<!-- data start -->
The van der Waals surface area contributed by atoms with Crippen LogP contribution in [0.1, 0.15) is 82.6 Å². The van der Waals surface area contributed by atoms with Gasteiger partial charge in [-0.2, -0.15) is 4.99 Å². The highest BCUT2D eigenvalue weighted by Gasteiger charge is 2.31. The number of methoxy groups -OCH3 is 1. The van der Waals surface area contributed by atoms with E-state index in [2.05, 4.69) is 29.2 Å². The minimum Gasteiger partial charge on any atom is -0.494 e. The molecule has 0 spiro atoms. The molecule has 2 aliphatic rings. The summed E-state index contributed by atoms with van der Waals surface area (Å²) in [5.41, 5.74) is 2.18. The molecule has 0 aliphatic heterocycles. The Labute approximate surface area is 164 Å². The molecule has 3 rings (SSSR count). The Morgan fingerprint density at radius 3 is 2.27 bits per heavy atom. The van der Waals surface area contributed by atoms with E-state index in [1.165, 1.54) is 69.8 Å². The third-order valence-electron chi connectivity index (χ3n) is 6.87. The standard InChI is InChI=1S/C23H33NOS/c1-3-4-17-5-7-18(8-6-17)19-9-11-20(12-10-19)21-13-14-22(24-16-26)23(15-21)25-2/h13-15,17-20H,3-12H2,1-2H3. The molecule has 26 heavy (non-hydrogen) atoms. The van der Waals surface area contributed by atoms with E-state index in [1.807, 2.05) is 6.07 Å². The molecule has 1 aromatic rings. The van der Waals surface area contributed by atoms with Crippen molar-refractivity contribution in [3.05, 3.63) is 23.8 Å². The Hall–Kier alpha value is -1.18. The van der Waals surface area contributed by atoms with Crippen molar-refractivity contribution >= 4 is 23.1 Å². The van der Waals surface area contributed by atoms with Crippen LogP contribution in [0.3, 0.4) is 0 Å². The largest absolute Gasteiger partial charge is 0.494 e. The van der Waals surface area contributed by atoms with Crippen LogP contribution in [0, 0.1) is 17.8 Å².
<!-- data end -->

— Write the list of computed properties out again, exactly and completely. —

The van der Waals surface area contributed by atoms with Crippen LogP contribution in [0.1, 0.15) is 82.6 Å². The van der Waals surface area contributed by atoms with Gasteiger partial charge in [-0.2, -0.15) is 4.99 Å². The highest BCUT2D eigenvalue weighted by Gasteiger charge is 2.31. The number of methoxy groups -OCH3 is 1. The van der Waals surface area contributed by atoms with E-state index in [2.05, 4.69) is 29.2 Å². The minimum Gasteiger partial charge on any atom is -0.494 e. The molecule has 0 spiro atoms. The molecule has 2 aliphatic rings. The summed E-state index contributed by atoms with van der Waals surface area (Å²) in [5.41, 5.74) is 2.18. The molecule has 0 aliphatic heterocycles. The Labute approximate surface area is 164 Å². The molecule has 3 rings (SSSR count). The Morgan fingerprint density at radius 3 is 2.27 bits per heavy atom. The van der Waals surface area contributed by atoms with E-state index in [1.165, 1.54) is 69.8 Å². The third-order valence-electron chi connectivity index (χ3n) is 6.87. The standard InChI is InChI=1S/C23H33NOS/c1-3-4-17-5-7-18(8-6-17)19-9-11-20(12-10-19)21-13-14-22(24-16-26)23(15-21)25-2/h13-15,17-20H,3-12H2,1-2H3. The molecule has 26 heavy (non-hydrogen) atoms. The van der Waals surface area contributed by atoms with E-state index in [1.807, 2.05) is 6.07 Å². The molecule has 1 aromatic rings. The van der Waals surface area contributed by atoms with Crippen molar-refractivity contribution in [3.05, 3.63) is 23.8 Å². The Hall–Kier alpha value is -1.18. The van der Waals surface area contributed by atoms with Crippen molar-refractivity contribution >= 4 is 23.1 Å². The van der Waals surface area contributed by atoms with Crippen LogP contribution in [0.3, 0.4) is 0 Å². The largest absolute Gasteiger partial charge is 0.494 e. The van der Waals surface area contributed by atoms with Crippen LogP contribution in [0, 0.1) is 17.8 Å².